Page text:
I feel like I’ve not been coping. Pain has been really high for the last while, nothing seems to relieve it. Not my meds, not hot baths, or walks, or massage therapy,  or my beloved heating pad.  But through all this, and despite the pain somehow I’ve coped. I’m still here.

My best friend and I were taking about this very thing the other night, here’s a couple of screen shots:

Coping: A How to Guide image

We came up with chapter headings  for an imaginary book called Coping: A How to Guide.

Chapter One : Wifi

What would I do without wifi? It connects me with my friends and family as well as my online pain community. All of the above are like a lifeline for me. Especially since I can’t get out as much as I would like to.

Chapter Two: BFF

We text everyday. She reminds me of how well I’m doing given my circumstances and will never let me give up or stay in a pity party too long.  She makes me lol, and also understands my tears.

Chapter Three: Good Drugs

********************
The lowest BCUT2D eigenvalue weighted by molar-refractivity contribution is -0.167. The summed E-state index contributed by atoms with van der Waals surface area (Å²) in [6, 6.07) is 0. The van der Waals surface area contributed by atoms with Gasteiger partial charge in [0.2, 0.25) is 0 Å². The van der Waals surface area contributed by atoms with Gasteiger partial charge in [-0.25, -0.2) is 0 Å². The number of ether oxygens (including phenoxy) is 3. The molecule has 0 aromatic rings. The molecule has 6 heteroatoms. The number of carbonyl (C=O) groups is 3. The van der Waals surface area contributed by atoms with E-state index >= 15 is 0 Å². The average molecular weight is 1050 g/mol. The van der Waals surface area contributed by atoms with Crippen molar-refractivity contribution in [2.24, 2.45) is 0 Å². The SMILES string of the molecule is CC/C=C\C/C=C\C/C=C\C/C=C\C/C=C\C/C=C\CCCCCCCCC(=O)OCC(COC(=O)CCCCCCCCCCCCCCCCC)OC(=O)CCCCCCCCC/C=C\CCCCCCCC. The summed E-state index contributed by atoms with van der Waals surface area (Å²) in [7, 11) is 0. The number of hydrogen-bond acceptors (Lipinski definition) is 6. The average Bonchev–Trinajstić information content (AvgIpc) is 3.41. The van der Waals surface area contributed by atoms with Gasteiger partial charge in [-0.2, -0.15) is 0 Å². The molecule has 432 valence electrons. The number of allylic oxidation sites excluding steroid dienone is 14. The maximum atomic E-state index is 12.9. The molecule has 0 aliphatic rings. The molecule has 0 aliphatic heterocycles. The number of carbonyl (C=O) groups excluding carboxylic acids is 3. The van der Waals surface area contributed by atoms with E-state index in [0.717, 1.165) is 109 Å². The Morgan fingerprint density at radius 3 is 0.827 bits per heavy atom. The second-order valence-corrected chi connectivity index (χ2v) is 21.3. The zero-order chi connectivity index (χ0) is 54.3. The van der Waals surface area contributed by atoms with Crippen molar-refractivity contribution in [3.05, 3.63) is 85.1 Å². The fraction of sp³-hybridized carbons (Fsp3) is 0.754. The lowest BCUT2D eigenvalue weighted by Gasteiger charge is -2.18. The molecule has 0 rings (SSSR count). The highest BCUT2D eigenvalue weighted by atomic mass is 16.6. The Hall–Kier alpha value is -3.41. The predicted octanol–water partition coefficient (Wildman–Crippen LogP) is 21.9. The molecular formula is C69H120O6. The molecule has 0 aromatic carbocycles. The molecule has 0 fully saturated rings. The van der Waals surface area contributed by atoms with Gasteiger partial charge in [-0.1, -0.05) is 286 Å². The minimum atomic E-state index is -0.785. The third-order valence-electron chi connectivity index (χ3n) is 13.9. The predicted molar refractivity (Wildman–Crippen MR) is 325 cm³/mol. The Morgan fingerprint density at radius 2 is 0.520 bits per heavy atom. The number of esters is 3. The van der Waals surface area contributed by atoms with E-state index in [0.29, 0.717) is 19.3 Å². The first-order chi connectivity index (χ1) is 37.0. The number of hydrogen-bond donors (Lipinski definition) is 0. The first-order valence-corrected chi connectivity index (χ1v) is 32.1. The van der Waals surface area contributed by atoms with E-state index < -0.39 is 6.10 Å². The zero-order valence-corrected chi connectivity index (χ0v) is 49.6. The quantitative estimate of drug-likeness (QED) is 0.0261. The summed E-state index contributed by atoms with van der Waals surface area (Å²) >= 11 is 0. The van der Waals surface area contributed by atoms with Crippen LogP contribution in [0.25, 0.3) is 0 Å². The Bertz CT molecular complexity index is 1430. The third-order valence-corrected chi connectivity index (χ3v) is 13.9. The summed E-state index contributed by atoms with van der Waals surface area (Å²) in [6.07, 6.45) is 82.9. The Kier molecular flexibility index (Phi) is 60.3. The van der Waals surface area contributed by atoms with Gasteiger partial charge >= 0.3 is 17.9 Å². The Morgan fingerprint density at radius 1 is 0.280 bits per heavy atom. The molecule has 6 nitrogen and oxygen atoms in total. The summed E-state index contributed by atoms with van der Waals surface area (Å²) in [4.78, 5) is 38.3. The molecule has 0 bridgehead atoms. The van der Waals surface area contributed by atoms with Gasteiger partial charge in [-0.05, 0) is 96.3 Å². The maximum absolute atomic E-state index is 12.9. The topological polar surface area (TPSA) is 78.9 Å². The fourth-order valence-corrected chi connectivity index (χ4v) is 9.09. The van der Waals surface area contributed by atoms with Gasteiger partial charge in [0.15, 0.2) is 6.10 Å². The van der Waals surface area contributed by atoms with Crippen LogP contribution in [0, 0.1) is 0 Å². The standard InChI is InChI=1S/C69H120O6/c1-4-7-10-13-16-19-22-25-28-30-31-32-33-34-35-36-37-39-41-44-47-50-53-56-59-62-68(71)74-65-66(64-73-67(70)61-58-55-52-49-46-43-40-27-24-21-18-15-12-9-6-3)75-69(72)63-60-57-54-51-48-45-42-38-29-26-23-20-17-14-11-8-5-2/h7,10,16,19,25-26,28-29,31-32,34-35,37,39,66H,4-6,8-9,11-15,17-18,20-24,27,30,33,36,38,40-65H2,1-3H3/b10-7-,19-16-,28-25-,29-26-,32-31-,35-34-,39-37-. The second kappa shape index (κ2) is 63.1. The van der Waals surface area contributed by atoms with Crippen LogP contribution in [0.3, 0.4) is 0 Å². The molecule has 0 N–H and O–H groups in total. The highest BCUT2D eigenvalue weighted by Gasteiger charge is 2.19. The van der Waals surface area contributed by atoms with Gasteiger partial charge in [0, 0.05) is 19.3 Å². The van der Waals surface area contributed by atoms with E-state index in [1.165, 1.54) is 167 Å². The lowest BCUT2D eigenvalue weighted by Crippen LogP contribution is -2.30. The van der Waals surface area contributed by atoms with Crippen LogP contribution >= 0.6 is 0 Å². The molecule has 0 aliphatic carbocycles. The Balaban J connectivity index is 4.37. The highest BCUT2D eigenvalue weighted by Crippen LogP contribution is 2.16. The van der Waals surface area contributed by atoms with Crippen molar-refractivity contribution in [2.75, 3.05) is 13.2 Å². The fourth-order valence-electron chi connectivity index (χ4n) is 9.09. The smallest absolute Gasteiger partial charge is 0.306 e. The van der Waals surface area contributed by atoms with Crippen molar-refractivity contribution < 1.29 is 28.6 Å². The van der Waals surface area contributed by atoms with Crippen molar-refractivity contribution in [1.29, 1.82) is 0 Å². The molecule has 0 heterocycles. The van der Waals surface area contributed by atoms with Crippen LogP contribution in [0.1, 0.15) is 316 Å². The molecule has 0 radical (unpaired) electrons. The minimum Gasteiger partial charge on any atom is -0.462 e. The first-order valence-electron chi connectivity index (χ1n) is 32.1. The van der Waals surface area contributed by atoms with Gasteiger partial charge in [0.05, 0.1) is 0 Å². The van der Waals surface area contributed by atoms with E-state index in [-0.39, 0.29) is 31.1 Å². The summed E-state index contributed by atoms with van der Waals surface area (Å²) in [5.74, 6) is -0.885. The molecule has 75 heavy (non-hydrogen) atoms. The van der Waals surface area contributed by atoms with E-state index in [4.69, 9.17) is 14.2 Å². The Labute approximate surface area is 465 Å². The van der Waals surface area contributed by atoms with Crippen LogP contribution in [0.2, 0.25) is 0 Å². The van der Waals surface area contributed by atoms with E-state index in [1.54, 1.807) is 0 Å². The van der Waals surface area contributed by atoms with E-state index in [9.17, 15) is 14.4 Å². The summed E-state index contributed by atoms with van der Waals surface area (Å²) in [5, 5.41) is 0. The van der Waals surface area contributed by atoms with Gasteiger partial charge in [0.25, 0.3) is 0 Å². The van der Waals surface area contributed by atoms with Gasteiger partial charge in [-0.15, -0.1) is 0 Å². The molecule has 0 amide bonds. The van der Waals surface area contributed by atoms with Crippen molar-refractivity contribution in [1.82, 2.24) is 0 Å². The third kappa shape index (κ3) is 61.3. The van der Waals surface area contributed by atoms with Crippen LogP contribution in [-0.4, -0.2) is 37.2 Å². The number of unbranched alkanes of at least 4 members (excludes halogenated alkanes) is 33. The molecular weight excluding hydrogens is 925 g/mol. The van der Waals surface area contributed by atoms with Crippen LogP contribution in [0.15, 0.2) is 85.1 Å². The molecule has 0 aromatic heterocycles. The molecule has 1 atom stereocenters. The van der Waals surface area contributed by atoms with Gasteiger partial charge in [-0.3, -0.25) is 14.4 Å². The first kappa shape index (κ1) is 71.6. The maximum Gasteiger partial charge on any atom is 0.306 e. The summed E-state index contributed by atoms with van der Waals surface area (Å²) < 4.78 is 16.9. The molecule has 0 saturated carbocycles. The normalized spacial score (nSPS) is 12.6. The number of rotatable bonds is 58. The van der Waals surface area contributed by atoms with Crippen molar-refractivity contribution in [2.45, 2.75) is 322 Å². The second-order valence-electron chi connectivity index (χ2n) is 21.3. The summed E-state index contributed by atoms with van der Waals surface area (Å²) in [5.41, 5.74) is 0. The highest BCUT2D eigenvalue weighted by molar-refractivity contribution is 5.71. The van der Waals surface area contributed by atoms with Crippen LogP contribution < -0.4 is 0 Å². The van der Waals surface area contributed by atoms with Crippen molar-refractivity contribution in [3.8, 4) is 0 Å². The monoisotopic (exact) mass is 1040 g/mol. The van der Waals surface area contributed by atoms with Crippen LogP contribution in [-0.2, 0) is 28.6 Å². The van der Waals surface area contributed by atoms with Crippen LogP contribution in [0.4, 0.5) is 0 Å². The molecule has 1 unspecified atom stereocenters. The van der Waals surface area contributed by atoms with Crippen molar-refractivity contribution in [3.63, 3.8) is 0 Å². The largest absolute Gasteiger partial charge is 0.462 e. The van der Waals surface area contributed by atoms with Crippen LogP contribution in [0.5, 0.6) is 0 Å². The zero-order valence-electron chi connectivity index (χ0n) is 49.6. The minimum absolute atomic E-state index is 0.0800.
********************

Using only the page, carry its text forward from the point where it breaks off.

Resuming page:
This, in reality is hit or miss. Sometimes the “good drugs” help, sometimes they do nothing at all.

Chapter Four: Understanding family ( and friends)

I’d be lost without my family. My husband is a supportive caregiver and has taken over most if not all the house responsibilities. He loves me unconditionally and that makes me a very lucky woman. My son, is so understanding and helpful. Parenting while in pain is not easy, but I’m so blessed that we seem to have kept the bond we had before I got sick. My mom who is always there for me. Friends who reach out to me even though  there lives are busy.

Chapter Five: Junk Food

My favourites- Dill pickle chips, chocolate covered almonds and white cheddar popcorn with the odd A&W teenburger thrown in.

Chapter Six: Courage

I need courage for so many things. Medical appointments, speaking up and voicing my concerns, medical procedures. Courage that I can make it through hours of pain, and still wake up the next day. Courage to live a life  with a major component I hadn’t planned on.

Chapter Seven: Silent Inside Voice Cursing